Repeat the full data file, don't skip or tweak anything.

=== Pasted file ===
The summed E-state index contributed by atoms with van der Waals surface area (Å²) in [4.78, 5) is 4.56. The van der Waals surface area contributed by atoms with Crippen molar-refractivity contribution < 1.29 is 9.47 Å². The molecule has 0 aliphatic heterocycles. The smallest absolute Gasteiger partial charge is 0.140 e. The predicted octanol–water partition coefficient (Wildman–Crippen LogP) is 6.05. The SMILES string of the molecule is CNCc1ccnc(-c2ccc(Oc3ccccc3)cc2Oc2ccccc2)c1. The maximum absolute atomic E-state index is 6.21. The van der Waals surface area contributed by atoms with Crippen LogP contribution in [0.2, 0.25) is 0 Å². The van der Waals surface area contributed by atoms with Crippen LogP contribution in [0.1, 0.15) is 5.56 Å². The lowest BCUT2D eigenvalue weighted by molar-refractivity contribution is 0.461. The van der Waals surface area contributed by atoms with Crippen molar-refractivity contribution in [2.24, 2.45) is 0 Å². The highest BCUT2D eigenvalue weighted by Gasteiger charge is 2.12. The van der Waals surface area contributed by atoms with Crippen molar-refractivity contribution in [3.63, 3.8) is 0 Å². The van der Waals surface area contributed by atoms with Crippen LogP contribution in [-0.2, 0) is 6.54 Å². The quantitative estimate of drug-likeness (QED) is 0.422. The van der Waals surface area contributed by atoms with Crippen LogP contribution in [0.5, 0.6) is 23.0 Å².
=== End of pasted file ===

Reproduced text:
The summed E-state index contributed by atoms with van der Waals surface area (Å²) in [4.78, 5) is 4.56. The van der Waals surface area contributed by atoms with Crippen molar-refractivity contribution < 1.29 is 9.47 Å². The molecule has 0 aliphatic heterocycles. The smallest absolute Gasteiger partial charge is 0.140 e. The predicted octanol–water partition coefficient (Wildman–Crippen LogP) is 6.05. The SMILES string of the molecule is CNCc1ccnc(-c2ccc(Oc3ccccc3)cc2Oc2ccccc2)c1. The maximum absolute atomic E-state index is 6.21. The van der Waals surface area contributed by atoms with Crippen LogP contribution in [0.2, 0.25) is 0 Å². The van der Waals surface area contributed by atoms with Crippen LogP contribution in [0.1, 0.15) is 5.56 Å². The lowest BCUT2D eigenvalue weighted by molar-refractivity contribution is 0.461. The van der Waals surface area contributed by atoms with Crippen molar-refractivity contribution in [2.24, 2.45) is 0 Å². The highest BCUT2D eigenvalue weighted by Gasteiger charge is 2.12. The van der Waals surface area contributed by atoms with Crippen molar-refractivity contribution in [3.63, 3.8) is 0 Å². The van der Waals surface area contributed by atoms with Crippen LogP contribution in [-0.2, 0) is 6.54 Å². The quantitative estimate of drug-likeness (QED) is 0.422. The van der Waals surface area contributed by atoms with Crippen LogP contribution in [0.5, 0.6) is 23.0 Å².